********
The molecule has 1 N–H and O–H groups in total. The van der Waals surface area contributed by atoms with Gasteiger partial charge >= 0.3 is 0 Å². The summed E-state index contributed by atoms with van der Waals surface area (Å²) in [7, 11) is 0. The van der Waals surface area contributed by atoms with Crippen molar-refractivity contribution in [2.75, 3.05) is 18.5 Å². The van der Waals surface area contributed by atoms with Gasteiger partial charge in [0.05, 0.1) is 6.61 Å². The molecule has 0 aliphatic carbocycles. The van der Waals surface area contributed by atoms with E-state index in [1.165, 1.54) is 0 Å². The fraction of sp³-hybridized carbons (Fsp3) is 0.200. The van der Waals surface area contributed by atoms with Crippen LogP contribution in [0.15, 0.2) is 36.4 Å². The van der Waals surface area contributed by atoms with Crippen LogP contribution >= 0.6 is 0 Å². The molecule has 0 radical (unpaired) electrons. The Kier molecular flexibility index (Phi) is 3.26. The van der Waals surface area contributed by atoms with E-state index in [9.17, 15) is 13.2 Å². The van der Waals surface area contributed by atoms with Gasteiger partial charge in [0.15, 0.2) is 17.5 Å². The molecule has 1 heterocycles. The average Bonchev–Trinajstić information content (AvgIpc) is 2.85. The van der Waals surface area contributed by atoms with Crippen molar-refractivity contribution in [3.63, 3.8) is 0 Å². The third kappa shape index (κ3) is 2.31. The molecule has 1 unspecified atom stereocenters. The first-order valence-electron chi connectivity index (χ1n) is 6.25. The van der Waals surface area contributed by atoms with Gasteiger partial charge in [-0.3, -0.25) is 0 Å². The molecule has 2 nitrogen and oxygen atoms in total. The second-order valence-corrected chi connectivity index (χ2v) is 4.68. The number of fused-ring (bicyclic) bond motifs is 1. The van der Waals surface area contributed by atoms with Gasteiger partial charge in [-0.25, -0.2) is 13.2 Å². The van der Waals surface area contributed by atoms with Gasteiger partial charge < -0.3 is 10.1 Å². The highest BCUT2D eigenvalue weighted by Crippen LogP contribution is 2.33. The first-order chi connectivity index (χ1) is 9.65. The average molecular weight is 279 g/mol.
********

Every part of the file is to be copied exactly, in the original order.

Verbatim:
The molecule has 1 N–H and O–H groups in total. The van der Waals surface area contributed by atoms with Gasteiger partial charge >= 0.3 is 0 Å². The summed E-state index contributed by atoms with van der Waals surface area (Å²) in [7, 11) is 0. The van der Waals surface area contributed by atoms with Crippen molar-refractivity contribution in [2.75, 3.05) is 18.5 Å². The van der Waals surface area contributed by atoms with Gasteiger partial charge in [0.05, 0.1) is 6.61 Å². The molecule has 0 aliphatic carbocycles. The van der Waals surface area contributed by atoms with E-state index in [1.165, 1.54) is 0 Å². The fraction of sp³-hybridized carbons (Fsp3) is 0.200. The van der Waals surface area contributed by atoms with Crippen LogP contribution in [0.15, 0.2) is 36.4 Å². The van der Waals surface area contributed by atoms with Crippen LogP contribution >= 0.6 is 0 Å². The molecule has 0 radical (unpaired) electrons. The Kier molecular flexibility index (Phi) is 3.26. The van der Waals surface area contributed by atoms with E-state index in [9.17, 15) is 13.2 Å². The van der Waals surface area contributed by atoms with Gasteiger partial charge in [0.15, 0.2) is 17.5 Å². The molecule has 1 heterocycles. The average Bonchev–Trinajstić information content (AvgIpc) is 2.85. The van der Waals surface area contributed by atoms with Crippen molar-refractivity contribution in [3.63, 3.8) is 0 Å². The third kappa shape index (κ3) is 2.31. The molecule has 1 unspecified atom stereocenters. The first-order valence-electron chi connectivity index (χ1n) is 6.25. The van der Waals surface area contributed by atoms with Gasteiger partial charge in [-0.3, -0.25) is 0 Å². The molecule has 2 nitrogen and oxygen atoms in total. The second-order valence-corrected chi connectivity index (χ2v) is 4.68. The number of fused-ring (bicyclic) bond motifs is 1. The van der Waals surface area contributed by atoms with Gasteiger partial charge in [-0.25, -0.2) is 13.2 Å². The van der Waals surface area contributed by atoms with Gasteiger partial charge < -0.3 is 10.1 Å². The highest BCUT2D eigenvalue weighted by Crippen LogP contribution is 2.33. The first-order chi connectivity index (χ1) is 9.65. The average molecular weight is 279 g/mol.